There is no way around this dilemma, though. If I want my work to have meaning then other people will have to see it. French philosopher, Paul Ricoeur wrote extensively about hermeneutics – the art of interpreting written text. He tells us that the act of fixing anything in text is the beginning of that text’s journey away from the meanings the original author may have intended. The text is freed from the one who created it and the time and context in which it was created and enters the field of interpretation. When I realize that what he describes will happen to me with every word I write, I cringe and want to shy away from ever allowing my text to go free. But this act of creating, telling a story, fixing a story in the written form is not just a hobby – it is a need – something that becomes an imperative. There is just this story and it must be told.

We really can’t help but tell our stories. This is true even if we never commit a single story to the written word. As human beings we just seem to have this driving urge to tell and understand stories as a way of making sense of the world we live in. Telling a story lets us drag the threads of our life backward in reflection and then forward as we construct new ways of being and interacting. Richard Kearney (2002) writes that telling stories is as basic to human beings as eating – more so because while food makes us live; stories are what makes our life worth living. And the amazing thing about all of this is that each story needs to be told. Each becomes a bell echoing and echoing out and past the storyteller – to influence and change every person that hears it and yes – this includes even those who don’t like my work – they too are changed in some way.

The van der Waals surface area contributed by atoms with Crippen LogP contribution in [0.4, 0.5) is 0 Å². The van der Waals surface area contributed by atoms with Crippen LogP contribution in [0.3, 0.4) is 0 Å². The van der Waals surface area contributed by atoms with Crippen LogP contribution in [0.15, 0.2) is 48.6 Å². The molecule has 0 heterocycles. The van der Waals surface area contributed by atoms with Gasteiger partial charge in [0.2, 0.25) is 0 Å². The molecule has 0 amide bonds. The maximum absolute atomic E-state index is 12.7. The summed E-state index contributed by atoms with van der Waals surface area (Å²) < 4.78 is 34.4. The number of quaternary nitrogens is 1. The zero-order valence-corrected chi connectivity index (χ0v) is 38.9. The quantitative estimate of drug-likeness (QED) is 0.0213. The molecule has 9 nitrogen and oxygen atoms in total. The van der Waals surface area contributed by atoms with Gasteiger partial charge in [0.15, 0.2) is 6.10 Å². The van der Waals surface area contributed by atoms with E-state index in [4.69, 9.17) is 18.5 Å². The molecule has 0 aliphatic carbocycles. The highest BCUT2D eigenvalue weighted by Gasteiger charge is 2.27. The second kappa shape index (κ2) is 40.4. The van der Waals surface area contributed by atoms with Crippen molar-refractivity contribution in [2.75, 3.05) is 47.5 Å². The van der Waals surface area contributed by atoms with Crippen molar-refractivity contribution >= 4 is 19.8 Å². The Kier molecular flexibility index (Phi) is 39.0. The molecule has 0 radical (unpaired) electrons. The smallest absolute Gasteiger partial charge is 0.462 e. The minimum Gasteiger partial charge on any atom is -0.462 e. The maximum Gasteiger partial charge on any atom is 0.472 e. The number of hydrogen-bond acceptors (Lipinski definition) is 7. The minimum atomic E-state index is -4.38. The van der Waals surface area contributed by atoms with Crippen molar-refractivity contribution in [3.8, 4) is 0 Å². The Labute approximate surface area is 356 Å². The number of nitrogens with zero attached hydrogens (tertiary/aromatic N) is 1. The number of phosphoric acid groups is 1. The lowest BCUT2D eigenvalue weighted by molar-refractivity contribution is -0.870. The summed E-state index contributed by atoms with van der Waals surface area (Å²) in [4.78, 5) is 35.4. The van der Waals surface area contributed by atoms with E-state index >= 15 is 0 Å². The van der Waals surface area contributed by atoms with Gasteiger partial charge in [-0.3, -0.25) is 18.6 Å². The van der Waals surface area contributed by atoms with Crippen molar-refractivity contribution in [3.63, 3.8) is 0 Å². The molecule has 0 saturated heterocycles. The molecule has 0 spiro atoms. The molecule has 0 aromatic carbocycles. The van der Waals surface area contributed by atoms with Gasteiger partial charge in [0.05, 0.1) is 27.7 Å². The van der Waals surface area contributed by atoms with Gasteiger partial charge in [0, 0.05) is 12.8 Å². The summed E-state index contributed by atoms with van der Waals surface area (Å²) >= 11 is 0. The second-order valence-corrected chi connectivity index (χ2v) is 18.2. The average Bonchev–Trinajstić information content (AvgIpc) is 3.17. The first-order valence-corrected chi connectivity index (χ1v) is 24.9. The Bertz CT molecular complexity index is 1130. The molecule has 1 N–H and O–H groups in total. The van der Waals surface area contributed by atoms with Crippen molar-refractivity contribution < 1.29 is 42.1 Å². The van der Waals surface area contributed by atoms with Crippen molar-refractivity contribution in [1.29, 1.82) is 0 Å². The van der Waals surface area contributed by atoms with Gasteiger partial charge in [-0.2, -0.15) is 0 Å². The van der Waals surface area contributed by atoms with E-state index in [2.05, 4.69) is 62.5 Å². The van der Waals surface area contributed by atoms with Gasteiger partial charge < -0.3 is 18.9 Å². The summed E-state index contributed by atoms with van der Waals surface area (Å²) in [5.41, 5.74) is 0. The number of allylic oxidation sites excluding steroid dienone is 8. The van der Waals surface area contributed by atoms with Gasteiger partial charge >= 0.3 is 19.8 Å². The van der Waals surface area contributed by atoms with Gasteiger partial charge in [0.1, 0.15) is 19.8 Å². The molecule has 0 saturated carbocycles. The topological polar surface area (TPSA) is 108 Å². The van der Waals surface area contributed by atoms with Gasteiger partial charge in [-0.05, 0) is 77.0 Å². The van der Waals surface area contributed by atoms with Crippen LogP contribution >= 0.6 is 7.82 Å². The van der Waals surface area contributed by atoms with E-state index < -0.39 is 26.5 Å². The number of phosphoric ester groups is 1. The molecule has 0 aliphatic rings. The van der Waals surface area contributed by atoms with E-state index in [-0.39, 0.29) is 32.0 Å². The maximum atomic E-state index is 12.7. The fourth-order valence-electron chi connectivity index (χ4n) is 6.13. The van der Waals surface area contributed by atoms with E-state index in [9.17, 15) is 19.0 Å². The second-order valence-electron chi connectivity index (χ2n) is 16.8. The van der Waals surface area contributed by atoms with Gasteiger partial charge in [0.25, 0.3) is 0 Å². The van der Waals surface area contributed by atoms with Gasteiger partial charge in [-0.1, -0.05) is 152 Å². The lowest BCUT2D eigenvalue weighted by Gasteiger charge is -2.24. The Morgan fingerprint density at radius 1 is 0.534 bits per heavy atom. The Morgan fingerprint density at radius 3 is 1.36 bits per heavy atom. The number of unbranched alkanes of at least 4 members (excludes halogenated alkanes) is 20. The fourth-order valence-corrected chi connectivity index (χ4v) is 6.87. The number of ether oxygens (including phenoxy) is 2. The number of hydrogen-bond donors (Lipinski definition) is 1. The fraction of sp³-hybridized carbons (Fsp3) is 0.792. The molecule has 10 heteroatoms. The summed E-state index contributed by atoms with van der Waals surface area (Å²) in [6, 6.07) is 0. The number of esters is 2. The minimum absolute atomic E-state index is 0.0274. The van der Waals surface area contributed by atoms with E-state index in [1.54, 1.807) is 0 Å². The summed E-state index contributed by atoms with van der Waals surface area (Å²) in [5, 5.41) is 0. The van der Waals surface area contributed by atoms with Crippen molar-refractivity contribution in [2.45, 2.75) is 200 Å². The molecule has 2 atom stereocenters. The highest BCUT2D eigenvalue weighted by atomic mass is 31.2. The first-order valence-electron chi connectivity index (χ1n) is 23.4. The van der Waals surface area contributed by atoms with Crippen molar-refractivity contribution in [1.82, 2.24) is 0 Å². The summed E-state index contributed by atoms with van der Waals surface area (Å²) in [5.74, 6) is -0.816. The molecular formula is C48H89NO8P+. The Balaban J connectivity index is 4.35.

I know I must let the story go. The story must move beyond me. Interpretation – getting it – is the work of the reader, not the writer. I will do all that I can to facilitate the interpretations, the understandings, and the connections that I want readers to make, but ultimately the reader chooses the light of insight that will shine from the story – if indeed they find a light at all. No one will ever understand my story from the inside the way I do – but that’s OK. That’s the way it should be. Each reader will understand through the lens of their own unique story. In this way – my story – my baby – will bounce around leading others to all kinds of thoughts and places I could never have imagined – and the true power of story will be released.

Kearney, Richard. (2002). On Stories. NY: Routledge

Kearney, Richard. (2007). Paul Ricoeur and the hermeneutics of interpretation. Research in phenomenology, 37. 147-159.